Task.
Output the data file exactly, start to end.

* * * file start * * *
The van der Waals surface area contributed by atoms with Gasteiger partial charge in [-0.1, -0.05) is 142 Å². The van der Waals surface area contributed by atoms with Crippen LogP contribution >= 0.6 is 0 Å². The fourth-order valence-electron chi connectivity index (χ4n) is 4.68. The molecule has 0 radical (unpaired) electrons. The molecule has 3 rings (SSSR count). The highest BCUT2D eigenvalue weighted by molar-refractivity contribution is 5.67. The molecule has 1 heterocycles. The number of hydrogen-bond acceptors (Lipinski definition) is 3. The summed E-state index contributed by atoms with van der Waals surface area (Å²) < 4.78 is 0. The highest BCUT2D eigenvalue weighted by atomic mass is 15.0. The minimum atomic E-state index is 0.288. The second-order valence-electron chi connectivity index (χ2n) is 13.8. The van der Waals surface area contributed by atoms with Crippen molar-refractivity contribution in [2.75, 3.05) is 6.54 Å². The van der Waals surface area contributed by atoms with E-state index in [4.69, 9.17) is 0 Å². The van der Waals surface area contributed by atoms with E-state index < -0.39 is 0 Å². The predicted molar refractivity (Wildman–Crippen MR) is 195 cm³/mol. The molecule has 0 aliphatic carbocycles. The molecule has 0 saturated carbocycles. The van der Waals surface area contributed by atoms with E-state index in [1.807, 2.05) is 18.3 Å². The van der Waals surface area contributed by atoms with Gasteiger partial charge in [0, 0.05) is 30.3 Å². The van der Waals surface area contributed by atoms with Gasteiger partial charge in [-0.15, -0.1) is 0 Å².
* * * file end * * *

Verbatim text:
The van der Waals surface area contributed by atoms with Gasteiger partial charge in [-0.1, -0.05) is 142 Å². The van der Waals surface area contributed by atoms with Crippen LogP contribution >= 0.6 is 0 Å². The fourth-order valence-electron chi connectivity index (χ4n) is 4.68. The molecule has 0 radical (unpaired) electrons. The molecule has 3 rings (SSSR count). The highest BCUT2D eigenvalue weighted by molar-refractivity contribution is 5.67. The molecule has 1 heterocycles. The number of hydrogen-bond acceptors (Lipinski definition) is 3. The summed E-state index contributed by atoms with van der Waals surface area (Å²) < 4.78 is 0. The highest BCUT2D eigenvalue weighted by atomic mass is 15.0. The minimum atomic E-state index is 0.288. The second-order valence-electron chi connectivity index (χ2n) is 13.8. The van der Waals surface area contributed by atoms with Crippen molar-refractivity contribution in [2.75, 3.05) is 6.54 Å². The van der Waals surface area contributed by atoms with E-state index in [4.69, 9.17) is 0 Å². The van der Waals surface area contributed by atoms with E-state index < -0.39 is 0 Å². The predicted molar refractivity (Wildman–Crippen MR) is 195 cm³/mol. The molecule has 0 aliphatic carbocycles. The molecule has 0 saturated carbocycles. The van der Waals surface area contributed by atoms with E-state index in [1.807, 2.05) is 18.3 Å². The van der Waals surface area contributed by atoms with Gasteiger partial charge in [0, 0.05) is 30.3 Å². The van der Waals surface area contributed by atoms with Gasteiger partial charge in [-0.15, -0.1) is 0 Å².